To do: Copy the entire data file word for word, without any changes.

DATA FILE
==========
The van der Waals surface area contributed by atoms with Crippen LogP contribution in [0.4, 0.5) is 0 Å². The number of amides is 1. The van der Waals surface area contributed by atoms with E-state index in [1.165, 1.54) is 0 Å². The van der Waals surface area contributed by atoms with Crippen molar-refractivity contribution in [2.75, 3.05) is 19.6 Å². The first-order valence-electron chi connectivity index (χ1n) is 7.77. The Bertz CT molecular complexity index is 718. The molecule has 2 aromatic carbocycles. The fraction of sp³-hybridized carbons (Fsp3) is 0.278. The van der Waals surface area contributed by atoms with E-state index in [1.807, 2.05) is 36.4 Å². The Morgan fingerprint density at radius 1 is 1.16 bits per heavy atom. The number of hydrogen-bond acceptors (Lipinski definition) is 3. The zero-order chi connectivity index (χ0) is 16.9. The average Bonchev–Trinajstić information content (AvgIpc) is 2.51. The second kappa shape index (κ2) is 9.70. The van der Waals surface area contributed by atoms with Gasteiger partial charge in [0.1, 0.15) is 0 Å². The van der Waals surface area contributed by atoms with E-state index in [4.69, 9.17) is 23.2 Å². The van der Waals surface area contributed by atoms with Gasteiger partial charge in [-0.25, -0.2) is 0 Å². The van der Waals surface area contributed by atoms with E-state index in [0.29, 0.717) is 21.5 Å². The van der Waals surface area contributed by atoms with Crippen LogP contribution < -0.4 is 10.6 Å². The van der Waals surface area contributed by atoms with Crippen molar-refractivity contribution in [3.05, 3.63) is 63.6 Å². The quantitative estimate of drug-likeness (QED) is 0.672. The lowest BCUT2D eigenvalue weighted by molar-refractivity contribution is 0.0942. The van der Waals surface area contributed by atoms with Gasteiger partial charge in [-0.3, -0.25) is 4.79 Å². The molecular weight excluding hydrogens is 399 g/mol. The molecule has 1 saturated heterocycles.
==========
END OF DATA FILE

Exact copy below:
The van der Waals surface area contributed by atoms with Crippen LogP contribution in [0.4, 0.5) is 0 Å². The number of amides is 1. The van der Waals surface area contributed by atoms with E-state index in [1.165, 1.54) is 0 Å². The van der Waals surface area contributed by atoms with Crippen molar-refractivity contribution in [2.75, 3.05) is 19.6 Å². The first-order valence-electron chi connectivity index (χ1n) is 7.77. The Bertz CT molecular complexity index is 718. The molecule has 2 aromatic carbocycles. The fraction of sp³-hybridized carbons (Fsp3) is 0.278. The van der Waals surface area contributed by atoms with E-state index in [1.807, 2.05) is 36.4 Å². The Morgan fingerprint density at radius 1 is 1.16 bits per heavy atom. The number of hydrogen-bond acceptors (Lipinski definition) is 3. The zero-order chi connectivity index (χ0) is 16.9. The average Bonchev–Trinajstić information content (AvgIpc) is 2.51. The second kappa shape index (κ2) is 9.70. The van der Waals surface area contributed by atoms with Gasteiger partial charge in [0.1, 0.15) is 0 Å². The van der Waals surface area contributed by atoms with E-state index in [4.69, 9.17) is 23.2 Å². The van der Waals surface area contributed by atoms with Gasteiger partial charge in [-0.25, -0.2) is 0 Å². The van der Waals surface area contributed by atoms with E-state index in [0.29, 0.717) is 21.5 Å². The van der Waals surface area contributed by atoms with Crippen LogP contribution < -0.4 is 10.6 Å². The van der Waals surface area contributed by atoms with Crippen molar-refractivity contribution in [3.05, 3.63) is 63.6 Å². The quantitative estimate of drug-likeness (QED) is 0.672. The lowest BCUT2D eigenvalue weighted by molar-refractivity contribution is 0.0942. The van der Waals surface area contributed by atoms with Gasteiger partial charge in [-0.3, -0.25) is 4.79 Å². The molecular weight excluding hydrogens is 399 g/mol. The molecule has 1 saturated heterocycles.